It is a bit late in the lockdown to have discovered the wonders of theatre on YouTube. The theatres remain shut and barred, but Shakespeare’s Globe, the National Theatre and others have been putting filmed performances on YouTube. I recently watched the Globe’s The Merry Wives of Windsor, which I last saw at Tollethorpe Hall many years ago (and Tollethorpe productions are always excellent). The National has a good selection too.
It is almost a shock to find that YouTube is not just cat videos and the fortnightly Moggcast.
There is a different dynamic sitting in your own house watching the grand scene, the inns, grand houses and fields of Windsor, first encompassed in a wooden O, then crammed further into a box in the corner of the room. It is done well though. The Globe is a more intimate theatre experience anyway, with the actors playing to the groundlings and often bustling in among them for their exits and their entrances. Coming into my own front room is just the next obvious step. It does not replace the theatre – the roar of the greasepaint, the smell of the crowd, the immediacy with no physical barrier between me and the action, but it is good.
The play? It was done in an energetic, chummy way. The Merry Wives of Windsor needs its own review (yet another task for another day). It is noticeable as the play where the women lead the plot more than any other. Shakespeare, alone among his contemporaries, wrote good parts for women, letting them be real characters, not passing extras with a one-dimensional role. In the Merry Wives the nominal central character is Falstaff – he is the comic turn and in a way the McGuffin – but it is the wives themselves who take the lead, ably assisted by their own comic turn in Mistress Quickly. It is said that the play was written at the specific request of the Queen herself: it shows, and is better for it. The scenes, the quips, the clever women and the befuddled men, the local folklore, the comic Frenchman and comic Welshman (whose best scenes were missed, unfortunately) and all pomposity punctured – only Shakespeare can achieve all that in a play so neatly tied together, and all in my front room and all for free.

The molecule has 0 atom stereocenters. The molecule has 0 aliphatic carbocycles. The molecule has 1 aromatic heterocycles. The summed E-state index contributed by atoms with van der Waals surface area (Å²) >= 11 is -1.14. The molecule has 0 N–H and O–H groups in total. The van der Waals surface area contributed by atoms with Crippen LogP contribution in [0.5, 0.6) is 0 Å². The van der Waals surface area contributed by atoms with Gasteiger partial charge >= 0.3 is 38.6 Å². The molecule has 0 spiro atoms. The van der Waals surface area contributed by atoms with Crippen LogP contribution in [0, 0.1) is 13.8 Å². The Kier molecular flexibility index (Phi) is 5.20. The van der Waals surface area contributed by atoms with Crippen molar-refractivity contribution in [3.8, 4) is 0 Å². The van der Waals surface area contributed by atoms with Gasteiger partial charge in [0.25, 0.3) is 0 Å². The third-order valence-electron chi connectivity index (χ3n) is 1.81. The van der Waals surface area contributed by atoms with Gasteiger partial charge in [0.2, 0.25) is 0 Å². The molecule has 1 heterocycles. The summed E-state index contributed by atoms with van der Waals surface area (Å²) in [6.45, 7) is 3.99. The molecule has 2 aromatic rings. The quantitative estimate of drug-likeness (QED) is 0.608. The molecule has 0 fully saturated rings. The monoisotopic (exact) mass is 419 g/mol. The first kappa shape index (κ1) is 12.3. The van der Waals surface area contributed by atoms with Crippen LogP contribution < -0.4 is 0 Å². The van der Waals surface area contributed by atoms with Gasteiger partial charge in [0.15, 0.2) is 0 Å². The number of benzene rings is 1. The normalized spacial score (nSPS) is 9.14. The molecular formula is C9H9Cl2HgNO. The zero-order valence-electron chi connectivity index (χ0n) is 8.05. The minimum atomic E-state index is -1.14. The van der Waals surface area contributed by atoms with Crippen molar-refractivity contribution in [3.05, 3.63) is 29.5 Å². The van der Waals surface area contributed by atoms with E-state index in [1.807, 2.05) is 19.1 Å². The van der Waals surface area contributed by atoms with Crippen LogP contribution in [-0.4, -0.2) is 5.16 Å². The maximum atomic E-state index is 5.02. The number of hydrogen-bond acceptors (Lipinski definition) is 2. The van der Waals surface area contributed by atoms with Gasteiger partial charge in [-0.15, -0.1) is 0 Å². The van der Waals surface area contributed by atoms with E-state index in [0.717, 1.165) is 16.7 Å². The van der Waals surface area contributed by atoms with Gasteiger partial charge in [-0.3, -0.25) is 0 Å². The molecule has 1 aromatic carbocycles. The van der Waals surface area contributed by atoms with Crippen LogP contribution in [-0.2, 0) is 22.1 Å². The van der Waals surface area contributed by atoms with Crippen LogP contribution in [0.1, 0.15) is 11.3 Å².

I will have to look for more on YouTube if I can get past the cat videos.
The main point though is not to spread culture to the masses, good as that is – it is to remind us of what we have lost without live theatre, while the lockdown closes it. They are suffering and many might not survive – and it is not because of COVID-19, but because of the lockdown. When the theatres open they will bring life to all the pubs and restaurants around them too – they are vital to the local economy, in London’s theatreland more obviously, but all around the country. The limitations of the small screen should whet our appetites to see the real thing. That is the point. I will go back to Tollethorpe when I can. In the meantime though we have the theatre coming into our homes, if we just care to look.